Central Park: The Grand Vision
ORNAMENTAL BRIDGES AND ARCHWAYS
Pine Bank Arch
Bank Rock Bridge
Green Gap Arch
The Terrace Bridge
Southeast Reservoir Bridge
Reservoir Bridge Southwest
SMALL RUSTIC BRIDGES
Spur Rock Arch Marble Arch Outset Arch
The Marble Arch succumbed to the demands of 20th-century automobile traffic. It was once located at the latitude of 66th Street, providing a crossing under the Drive, with a stairway up to the southern entrance of the Mall. It was demolished in 1938.
Clarence Cook wrote of this graceful, restful underpass in A Description of the New York Central Park, published in 1869:
This is one of the pleasantest and most elegantly built of all these cool places for rest and refreshment. It is entered at one end of a level with a foot path; at the other a double stairway to the left and right leads to the level of the Mall and to the carriage-road which this archway is designed to carry. It is called the marble archway to distinguish it, all other structures of this sort in the Park being built either of stone, or brick, or of brick and stone combined. The marble employed is the coarse limestone from the Westchester quarries. . . . A marble bench runs along each side, and at the end . . . a semicircular niche accommodates those who prefer the fuller light that reaches from the stairway. In this niche there is to be placed a suitable marble basin with drinking cups, but, present water is obtained from a common hydrant. The interior of this archway is peculiarly light and attractive, and far more cheerful than other structures of a similar sort in the Park. Here, on a warm day, the children and their nurses gather with their luncheon-baskets, or the reader with his book and sandwich.
Marble is a stone subject to erosion with time. But neglect and new priorities were more to blame -- if in fact the archway was in bad condition -- when it was demolished.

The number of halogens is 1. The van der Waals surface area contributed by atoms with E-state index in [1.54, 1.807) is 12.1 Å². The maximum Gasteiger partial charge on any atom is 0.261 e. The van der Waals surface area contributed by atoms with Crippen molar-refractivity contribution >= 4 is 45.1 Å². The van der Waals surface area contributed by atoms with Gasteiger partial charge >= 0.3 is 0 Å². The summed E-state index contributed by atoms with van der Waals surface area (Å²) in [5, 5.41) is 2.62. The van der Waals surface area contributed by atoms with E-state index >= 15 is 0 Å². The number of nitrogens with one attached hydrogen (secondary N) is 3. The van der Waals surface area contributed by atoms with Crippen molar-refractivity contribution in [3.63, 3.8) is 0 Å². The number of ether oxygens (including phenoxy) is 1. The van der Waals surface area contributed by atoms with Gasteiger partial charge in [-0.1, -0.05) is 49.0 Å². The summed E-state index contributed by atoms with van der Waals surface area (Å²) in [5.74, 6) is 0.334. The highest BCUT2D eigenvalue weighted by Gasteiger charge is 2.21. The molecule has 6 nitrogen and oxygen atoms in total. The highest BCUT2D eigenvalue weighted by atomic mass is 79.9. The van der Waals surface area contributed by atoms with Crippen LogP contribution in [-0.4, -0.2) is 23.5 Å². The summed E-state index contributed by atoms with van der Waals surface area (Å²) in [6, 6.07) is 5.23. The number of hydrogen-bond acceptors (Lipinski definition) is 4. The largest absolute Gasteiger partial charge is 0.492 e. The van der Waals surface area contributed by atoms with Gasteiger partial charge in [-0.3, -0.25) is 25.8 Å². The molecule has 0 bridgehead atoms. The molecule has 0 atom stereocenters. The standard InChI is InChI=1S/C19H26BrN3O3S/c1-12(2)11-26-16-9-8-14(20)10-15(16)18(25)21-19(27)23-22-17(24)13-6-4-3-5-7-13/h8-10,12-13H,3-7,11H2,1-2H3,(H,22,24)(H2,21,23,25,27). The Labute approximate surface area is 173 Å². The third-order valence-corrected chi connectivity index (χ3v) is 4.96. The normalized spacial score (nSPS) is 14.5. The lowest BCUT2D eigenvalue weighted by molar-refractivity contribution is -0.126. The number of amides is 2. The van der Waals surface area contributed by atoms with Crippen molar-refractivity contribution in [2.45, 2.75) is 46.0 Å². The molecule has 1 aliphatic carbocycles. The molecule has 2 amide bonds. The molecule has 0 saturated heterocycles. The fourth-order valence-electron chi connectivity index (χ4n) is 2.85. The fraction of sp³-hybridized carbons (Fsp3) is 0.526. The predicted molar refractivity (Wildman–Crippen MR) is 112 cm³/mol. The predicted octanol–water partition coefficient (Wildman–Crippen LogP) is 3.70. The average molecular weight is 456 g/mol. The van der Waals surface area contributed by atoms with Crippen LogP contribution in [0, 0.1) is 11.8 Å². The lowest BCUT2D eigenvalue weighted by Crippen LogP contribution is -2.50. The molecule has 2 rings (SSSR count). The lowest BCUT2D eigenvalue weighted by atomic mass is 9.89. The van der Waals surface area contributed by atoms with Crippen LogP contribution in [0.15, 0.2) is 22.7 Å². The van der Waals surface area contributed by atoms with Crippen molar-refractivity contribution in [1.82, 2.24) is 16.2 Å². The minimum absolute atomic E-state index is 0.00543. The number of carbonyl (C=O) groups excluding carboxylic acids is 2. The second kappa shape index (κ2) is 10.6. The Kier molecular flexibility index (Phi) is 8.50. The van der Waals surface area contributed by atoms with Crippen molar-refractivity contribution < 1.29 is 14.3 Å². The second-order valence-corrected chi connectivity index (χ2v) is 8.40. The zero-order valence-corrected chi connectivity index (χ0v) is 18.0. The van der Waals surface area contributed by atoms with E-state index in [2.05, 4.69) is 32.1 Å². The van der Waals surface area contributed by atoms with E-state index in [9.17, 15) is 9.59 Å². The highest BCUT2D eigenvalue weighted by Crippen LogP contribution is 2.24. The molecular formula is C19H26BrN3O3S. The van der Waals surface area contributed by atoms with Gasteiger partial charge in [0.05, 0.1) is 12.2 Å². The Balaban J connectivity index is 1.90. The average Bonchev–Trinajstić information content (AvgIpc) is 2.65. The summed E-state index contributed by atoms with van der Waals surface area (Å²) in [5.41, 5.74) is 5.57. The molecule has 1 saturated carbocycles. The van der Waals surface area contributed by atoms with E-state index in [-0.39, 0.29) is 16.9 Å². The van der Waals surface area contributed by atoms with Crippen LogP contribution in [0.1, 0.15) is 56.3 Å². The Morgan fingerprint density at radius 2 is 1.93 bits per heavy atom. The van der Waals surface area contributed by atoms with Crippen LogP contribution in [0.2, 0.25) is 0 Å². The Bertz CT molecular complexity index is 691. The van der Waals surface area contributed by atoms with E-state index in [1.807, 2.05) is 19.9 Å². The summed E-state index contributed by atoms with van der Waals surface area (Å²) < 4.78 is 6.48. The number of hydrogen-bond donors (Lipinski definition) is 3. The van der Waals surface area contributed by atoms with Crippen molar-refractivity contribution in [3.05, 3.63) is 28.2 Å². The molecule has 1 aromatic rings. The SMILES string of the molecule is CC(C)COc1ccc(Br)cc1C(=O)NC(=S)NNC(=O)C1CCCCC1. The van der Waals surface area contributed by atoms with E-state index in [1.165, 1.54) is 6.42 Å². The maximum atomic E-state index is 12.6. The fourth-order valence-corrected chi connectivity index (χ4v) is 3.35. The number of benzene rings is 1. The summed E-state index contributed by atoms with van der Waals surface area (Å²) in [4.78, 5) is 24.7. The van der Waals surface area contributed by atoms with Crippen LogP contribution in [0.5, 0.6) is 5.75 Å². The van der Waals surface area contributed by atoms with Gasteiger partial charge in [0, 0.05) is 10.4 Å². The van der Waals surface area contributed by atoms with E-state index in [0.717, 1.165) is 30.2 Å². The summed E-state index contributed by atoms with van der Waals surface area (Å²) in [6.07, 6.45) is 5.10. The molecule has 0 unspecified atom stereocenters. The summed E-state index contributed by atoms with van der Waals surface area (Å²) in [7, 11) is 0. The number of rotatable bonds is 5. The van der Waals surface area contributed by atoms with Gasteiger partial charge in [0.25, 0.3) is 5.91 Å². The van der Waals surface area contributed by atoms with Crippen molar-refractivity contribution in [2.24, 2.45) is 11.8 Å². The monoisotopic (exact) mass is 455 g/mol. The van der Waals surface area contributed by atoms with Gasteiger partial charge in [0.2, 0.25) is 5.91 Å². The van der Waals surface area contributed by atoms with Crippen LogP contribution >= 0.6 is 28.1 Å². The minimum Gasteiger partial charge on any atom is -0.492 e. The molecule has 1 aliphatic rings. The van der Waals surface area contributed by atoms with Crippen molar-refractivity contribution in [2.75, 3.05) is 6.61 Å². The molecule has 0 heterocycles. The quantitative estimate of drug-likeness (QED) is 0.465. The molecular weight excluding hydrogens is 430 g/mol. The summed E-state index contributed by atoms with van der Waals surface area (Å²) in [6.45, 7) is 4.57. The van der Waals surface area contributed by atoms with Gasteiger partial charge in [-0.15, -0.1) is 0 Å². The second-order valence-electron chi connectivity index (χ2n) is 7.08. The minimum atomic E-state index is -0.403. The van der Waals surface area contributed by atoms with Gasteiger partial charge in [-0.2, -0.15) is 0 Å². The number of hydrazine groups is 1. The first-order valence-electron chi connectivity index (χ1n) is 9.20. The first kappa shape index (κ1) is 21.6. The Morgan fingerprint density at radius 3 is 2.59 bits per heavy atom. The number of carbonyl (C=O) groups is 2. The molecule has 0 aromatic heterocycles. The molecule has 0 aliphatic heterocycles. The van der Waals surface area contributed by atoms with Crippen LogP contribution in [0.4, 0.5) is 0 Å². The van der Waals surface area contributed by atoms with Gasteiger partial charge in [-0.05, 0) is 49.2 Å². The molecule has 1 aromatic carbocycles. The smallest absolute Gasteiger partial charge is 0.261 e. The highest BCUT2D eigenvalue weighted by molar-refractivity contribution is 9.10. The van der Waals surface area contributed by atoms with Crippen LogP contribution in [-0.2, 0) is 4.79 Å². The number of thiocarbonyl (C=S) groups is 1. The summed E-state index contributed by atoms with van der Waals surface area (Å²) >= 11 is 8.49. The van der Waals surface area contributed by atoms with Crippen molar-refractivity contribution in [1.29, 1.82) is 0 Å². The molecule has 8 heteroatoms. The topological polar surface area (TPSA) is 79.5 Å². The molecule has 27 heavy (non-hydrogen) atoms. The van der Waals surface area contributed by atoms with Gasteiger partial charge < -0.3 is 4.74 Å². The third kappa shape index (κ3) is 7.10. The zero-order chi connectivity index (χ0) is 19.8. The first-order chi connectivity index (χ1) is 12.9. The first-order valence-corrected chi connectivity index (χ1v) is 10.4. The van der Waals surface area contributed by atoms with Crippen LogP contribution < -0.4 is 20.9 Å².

Marble Arch was found to be obsolete when the plan of the Center Drive and the East Drive was realigned for speedier automobile traffic. The arch was collapsed and is presumed to still exist beneath the ground. The precise location is known but, to date, no archaeological effort has yet been made to unearth it.
Marble Arch exemplified another functional purpose of the many pedestrian arches in Central Park -- that of a shelter. Somewhat similar to Willowdell Arch, Marble Arch had continuous benches on both sides and a drinking fountain. Its freer detail reflected a similarity with the aesthetically complete interiors and ceilings of some bridges and archways, most notable among them the Terrace Bridge.
Marble Arch was the only archway built of marble in Central Park. Its demolition was unnecessary. It must be remembered that the 1930s, and for several decades after, was very much an era of tearing down and building anew.
Parks Department policy reflected the era's outlook. In the 1930s, with the ever-increasing number of cars, the drives were straightened in various places. Marble Arch fell victim to fashion. Today, preservation is a force. Were Marble Arch still extant, it would be preserved.